THIS STORY HAS BEEN FORMATTED FOR EASY PRINTING

Sea and seafood, pie and pizza, all so appetizing along Route 1

By Jonathan Levitt
Globe Correspondent / July 31, 2011

E-mail this article

Invalid E-mail address
Invalid E-mail address

Sending your article

Your article has been sent.

Text size +

Coastal Route One is the great American road of Maine. It begins on the north side of the Piscataqua River in Kittery and runs along the convoluted coast all the way to Calais. Sandy beaches in the south give way to a rocky coast around Portland that continues for hours and hours, crossing through towns and hay fields, over tidal rivers, coastal mountains, blueberry barrens, and wild rivers flowing into the sea.

Along the way, and along some scenic detours, there is road food galore. Seafood aplenty, but also good old diner food, griddled hamburgers, pizzas cooked in wood-burning ovens, homemade ice cream, and Jamaican barbecue.

Living on the coast means spending a lot of time driving up and down Route 1. This month I stopped along the way at the farmers’ markets, clam shacks, and ice cream parlors that caught my eye. Here are 10 great ones:

The daily specials list at Moody’s Diner in Waldoboro reads like the index of an early American cookbook. There’s the New England boiled diner, the pea soup with johnnycakes, shepherd’s pie, Yankee pot roast, boiled haddock with egg sauce, corn chowder. The dishes are homemade and probably taste pretty much as they did back in 1927 when the diner opened.

Moody’s is a relic from the past thriving in the present. It is not just nostalgia and a neon sign that pulls the travelers, truckers, locals, and everyone else off Route 1 and into the plywood booths and swivel counter seats of the super-stretch train car. They come because the food is good, and not expensive or fussy. They come because the diner is open from dawn until 9 or 10 p.m., year round. Road food at its best. 1885 Atlantic Highway, 207-832-7785, www.moodysdiner.com, most items under $10

Cook’s Lobster House is at the dead-end tip of Bailey Island, one of the long Harpswell fingers that jut into Casco Bay. Cook’s is on the wharf and lined with giant picture windows that look out onto the fishing boats and the one-of-a-kind 1928 granite cribstone bridge, which spans Wills Gut. Cook’s opened in 1955 and is the rare lobster-pound type of restaurant that is open all year. The food is standard, but the dining room, all old pine and nautical curiosities, makes you want to settle in for an afternoon of rum drinks and sea creatures dipped in butter. Route 24, Garrison Cove Road, 207-833-2818, www.cookslobster.com, shore dinner with a 1 1/4-pound lobster and steamed clams $40.95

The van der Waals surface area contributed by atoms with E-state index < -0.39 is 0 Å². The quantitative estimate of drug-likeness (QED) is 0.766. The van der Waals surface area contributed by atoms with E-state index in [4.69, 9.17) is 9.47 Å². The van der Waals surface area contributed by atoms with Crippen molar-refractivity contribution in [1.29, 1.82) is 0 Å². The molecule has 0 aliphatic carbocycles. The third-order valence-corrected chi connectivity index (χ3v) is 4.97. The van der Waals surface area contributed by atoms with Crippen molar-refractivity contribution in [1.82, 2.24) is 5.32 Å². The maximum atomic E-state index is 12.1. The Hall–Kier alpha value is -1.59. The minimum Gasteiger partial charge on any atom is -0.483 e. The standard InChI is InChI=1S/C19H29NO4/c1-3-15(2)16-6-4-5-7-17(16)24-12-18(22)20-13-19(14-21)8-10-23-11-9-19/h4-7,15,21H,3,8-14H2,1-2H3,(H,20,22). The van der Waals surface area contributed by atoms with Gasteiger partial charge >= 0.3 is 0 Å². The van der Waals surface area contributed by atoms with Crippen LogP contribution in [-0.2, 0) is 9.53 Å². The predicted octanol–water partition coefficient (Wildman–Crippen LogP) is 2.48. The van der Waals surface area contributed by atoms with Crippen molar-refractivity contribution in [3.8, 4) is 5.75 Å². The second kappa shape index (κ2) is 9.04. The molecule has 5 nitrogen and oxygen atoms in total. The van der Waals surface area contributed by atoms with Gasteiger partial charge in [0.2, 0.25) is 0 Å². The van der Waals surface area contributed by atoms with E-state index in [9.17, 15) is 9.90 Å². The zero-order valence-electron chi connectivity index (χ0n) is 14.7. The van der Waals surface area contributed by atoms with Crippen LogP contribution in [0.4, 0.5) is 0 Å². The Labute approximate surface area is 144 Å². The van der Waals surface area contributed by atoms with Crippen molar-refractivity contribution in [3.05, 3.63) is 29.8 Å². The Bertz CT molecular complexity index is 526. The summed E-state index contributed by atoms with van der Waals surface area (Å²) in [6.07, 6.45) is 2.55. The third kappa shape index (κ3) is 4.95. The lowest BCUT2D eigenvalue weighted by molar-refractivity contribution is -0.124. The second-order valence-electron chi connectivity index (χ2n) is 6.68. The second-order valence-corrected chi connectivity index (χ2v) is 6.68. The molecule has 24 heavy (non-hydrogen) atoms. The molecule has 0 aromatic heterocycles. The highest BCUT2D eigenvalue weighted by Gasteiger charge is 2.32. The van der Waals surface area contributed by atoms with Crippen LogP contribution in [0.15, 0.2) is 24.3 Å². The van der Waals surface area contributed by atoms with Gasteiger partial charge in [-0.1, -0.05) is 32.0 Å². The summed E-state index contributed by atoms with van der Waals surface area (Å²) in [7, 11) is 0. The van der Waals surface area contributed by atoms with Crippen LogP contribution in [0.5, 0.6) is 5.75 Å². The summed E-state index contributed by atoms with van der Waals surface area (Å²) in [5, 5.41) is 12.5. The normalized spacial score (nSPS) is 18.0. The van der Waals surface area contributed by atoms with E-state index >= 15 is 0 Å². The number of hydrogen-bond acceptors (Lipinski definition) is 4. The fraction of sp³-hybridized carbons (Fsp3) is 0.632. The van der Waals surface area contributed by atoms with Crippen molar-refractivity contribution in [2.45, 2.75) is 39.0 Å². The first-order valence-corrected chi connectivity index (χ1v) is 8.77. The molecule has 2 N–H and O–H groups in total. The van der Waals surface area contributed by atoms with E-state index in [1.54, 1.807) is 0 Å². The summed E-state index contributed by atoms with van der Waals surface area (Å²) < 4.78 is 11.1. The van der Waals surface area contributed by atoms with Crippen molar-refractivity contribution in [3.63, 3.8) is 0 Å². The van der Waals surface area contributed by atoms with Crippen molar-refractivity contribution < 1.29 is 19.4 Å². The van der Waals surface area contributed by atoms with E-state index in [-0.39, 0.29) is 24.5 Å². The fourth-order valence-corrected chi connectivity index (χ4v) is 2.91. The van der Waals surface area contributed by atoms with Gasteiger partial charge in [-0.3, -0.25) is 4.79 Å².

The specialty at Flo’s Hot Dogs in Cape Neddick is a simple, perfect thing. A steamed frank, packed in a top-loading steamed bun, topped with celery salt, mayonnaise, and spicy relish. Florence Stacy bought the business in 1959. She ran it for 14 years and then sold it to her son and daughter-in-law, who have run it ever since. Beware of long lines. 1359 Route 1, floshotdogs.com, hot dog $2.50

Since 1960 Harmon’s Lunch in West Falmouth has been serving hamburgers, hot dogs, grilled cheese, and french fries. The hamburgers are cooked to a juicy medium on a griddle and stuffed into steamed buns. They are topped with fried onions, American cheese, and red relish. There is no lettuce or tomato. The fries are hand cut and cooked to order. 144 Gray Road, 207-797-9857, cheeseburger $2.35